IQALUIT, NUNAVUT – Iqaluit residents can get a break on their water bills as they continue to deal with fuel contamination preventing them from drinking their tap water.

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Mayor Kenny Bell said in a social media post that he asked city employees to “request for a decision” on the water waiver ahead of an upcoming Tuesday council meeting.

Bell posted the response on Saturday, calling for a full discount for the month of October for customers receiving water through city pipes, as well as for customers receiving water from trucks.


It says it is making the recommendation because the city was unable to provide potable water for homes and businesses for a long time, and the flushing of the pipes would require people to use the extra water.

The document notes the disadvantages of this consideration, which include lost revenue of $965,677 for the month, and that it could raise hopes for future interruptions of the city’s services.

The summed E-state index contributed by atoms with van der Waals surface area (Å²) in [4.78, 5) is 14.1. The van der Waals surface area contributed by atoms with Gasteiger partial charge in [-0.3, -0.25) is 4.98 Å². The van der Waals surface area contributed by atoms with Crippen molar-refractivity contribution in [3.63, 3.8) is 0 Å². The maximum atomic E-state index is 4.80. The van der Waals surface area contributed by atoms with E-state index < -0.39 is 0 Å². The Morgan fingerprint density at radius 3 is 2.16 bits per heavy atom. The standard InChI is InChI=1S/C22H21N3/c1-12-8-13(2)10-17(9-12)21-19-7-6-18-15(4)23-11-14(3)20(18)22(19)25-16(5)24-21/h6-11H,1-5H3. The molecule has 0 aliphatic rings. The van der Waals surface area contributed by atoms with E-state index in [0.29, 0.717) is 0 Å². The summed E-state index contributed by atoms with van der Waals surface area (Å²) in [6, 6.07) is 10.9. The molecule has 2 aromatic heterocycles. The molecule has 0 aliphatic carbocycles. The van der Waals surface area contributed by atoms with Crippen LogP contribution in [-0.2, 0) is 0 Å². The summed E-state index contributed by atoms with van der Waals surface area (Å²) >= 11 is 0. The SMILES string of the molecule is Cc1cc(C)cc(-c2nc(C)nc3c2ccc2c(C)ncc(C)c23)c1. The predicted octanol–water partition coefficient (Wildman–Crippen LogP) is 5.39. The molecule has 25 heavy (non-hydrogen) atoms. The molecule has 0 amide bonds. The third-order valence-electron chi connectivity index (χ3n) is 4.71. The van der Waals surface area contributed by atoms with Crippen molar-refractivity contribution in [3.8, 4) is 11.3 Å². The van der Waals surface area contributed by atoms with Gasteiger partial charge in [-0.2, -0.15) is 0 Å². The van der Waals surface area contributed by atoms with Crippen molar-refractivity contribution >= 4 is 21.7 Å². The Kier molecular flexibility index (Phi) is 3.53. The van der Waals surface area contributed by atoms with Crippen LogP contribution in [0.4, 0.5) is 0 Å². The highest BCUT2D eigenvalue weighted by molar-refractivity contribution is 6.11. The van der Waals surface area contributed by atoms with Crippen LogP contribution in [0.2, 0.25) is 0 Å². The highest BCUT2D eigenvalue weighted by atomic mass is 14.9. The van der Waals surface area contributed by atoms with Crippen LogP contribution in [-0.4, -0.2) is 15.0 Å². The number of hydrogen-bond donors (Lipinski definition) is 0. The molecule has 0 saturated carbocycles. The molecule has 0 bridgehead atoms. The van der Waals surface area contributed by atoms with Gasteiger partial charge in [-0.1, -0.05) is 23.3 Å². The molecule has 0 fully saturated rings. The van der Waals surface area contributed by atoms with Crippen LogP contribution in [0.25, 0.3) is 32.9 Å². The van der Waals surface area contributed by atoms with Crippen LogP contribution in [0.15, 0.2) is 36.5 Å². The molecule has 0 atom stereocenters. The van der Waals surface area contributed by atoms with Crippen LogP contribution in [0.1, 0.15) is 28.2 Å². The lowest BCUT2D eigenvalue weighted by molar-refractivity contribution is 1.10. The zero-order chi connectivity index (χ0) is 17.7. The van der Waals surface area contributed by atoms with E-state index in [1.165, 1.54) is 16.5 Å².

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Iqaluit’s 8,000 residents have not been able to consume contaminated tap water for nearly two weeks after the fuel was found in samples, and Bell has said the military is bringing a mobile treatment plant similar to those used in disaster areas such as Haiti. has been

The document shows the city submits an application to compensate for lost revenue under the Nunavut government’s Municipal Request Assistance Program.

Residents of Iqaluit reported the smell of fuel in their water as early as October 2. On October 12, workers opened a tank at the city’s water treatment facility and smelled the fuel. The tests later came back positive for a high concentration of fuel in that tank.

The city has abandoned the contaminated tank, but it is still in the process of removing the contaminated water from its system and requires residents to clean their homes’ water tanks.

The flushing is expected to continue until at least next week. It is still unclear how the fuel got into the tank.

In a tweet on Friday, Prime Minister Justin Trudeau said he had spoken with Nunavut Premier Joe Swikataq and that the military would be deployed to Iqaluit to coordinate and distribute clean drinking water.

This report by The Canadian Press was first published on October 23, 2021.